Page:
Tutor profile: Curtis M.
Why is learning physics useful?
Besides the applications used by those who enter career fields that directly use physics to do research, solve problems, or engineer something, I think it is useful to learn some degree of physics. One may never need to directly know how long it takes a ball dropped from a building to hit the ground, what force two masses will have on each other, or how much voltage will pass through a particular resistor in a circuit, but I think physics teachers more than the equations to solve problems like those. I think that learning physics teaches one basic yet practical problem solving skills that apply generally across any sort of scientific or mathematical field. The practice of solving such problems does more than teach how to find answers to certain questions. Physics often times provides problems with no obviously apparent way to solve them, requiring one to use different approaches than he or she is accustomed to. Learning to look at problems in different ways and learning different approaches to solving problems is a useful tool in any analytic field, and is a skill that I think is learned very effectively through the study of physics.
Why should one participate in music?
As I progressed through high school, I noticed that an increasing number of students were dropping music classes (band, orchestra, choir, etc.) in order to take a wider range of academic classes. While I wholeheartedly agree that it is important to make academics a priority, I found myself confused as to why increasing numbers of people were musical pursuits from their activities. Despite having many difficult classes throughout high school, I deemed my musical pursuits as essential to my ability to function at a high level. While arguments could be made for any hobby or extracurricular activity as being necessary for a high level of functioning in school, I believe the arguments that can be made for music have extra merit. Becoming a proficient musician requires a large amount of time and effort spent practicing. A musician then learns the skill of dedication and hard work. At the onset, learning music and an instrument simultaneously provides a very steep learning curve. A musician then learns perseverance through challenges and adversity. Mastery of music at any level requires incredible attention to detail. A musician then learns concentration and to face a given task with maximum effort. While there are many more skills one can learn acquire from learning music, I believe that music is more than just a hobby or a means to acquire a skill. I believe that music is the purest way that emotions can be expressed, whether through performance or composition. It is because of this, I think, that listening to music is such a large part of so many people's lives, and also why I think that everyone should have the chance to participate in its production.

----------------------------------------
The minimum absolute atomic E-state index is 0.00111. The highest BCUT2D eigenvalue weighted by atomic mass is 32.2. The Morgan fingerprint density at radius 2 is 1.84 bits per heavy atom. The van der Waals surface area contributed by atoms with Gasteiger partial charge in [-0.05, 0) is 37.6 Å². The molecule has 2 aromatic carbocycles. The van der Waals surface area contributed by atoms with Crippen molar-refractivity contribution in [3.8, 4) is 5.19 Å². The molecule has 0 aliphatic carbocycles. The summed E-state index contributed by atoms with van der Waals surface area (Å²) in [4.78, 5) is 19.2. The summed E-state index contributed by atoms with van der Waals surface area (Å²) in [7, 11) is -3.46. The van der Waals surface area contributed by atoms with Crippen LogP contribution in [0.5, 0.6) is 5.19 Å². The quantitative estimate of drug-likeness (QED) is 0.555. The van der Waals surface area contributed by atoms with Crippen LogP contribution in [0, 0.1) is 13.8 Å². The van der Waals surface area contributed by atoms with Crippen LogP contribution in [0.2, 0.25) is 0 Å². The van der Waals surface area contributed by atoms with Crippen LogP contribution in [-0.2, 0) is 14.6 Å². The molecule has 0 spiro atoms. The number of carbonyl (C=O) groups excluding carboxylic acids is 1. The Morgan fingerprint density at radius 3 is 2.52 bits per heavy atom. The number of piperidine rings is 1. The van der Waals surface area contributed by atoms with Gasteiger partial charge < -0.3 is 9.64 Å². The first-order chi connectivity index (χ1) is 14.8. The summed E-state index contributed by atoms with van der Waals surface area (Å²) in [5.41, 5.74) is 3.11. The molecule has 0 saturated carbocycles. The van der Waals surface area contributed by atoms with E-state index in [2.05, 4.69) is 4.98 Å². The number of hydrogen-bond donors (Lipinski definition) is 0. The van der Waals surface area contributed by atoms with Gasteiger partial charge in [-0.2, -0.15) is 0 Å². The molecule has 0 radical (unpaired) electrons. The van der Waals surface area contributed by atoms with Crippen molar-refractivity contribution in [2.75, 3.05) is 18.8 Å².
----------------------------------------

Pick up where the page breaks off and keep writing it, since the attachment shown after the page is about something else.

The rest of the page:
Compute the following indefinite integral ∫arctanx/x^2 dx
∫arctanx/x^2 dx Use integration by parts ∫udv = uv - ∫vdu where u = arctanx; dv = 1/x^2; du = 1/(x^2 + 1); v = -1/x The integral is then equivalent to: -arctanx/x + ∫1/(x(x^2 + 1))dx Note that 1 = 1 + x^2 - x^2; The fraction in the integral above then can be factored to: 1/x - x^2/(x(x^2 + 1)) which can be simplified to 1/x - x/(x^2 + 1). This leaves us with -arctanx/x + ∫1/x dx - ∫x/(x^2 + 1) dx; The computation of the first integral is lnx + C; For the second integral we use the u substitution u = x^2 + 1; then du = 2xdx. The second integral then reduces to -∫1 /(2u) du; evaluated, this gives us - 1/2 * lnu; substituting u = x^2 + 1 returns 1/2 * ln(x^2 + 1) + C. Putting all the pieces together, the solution then is -arctanx/x + lnx - 1/2 * ln(x^2 + 1) + C.
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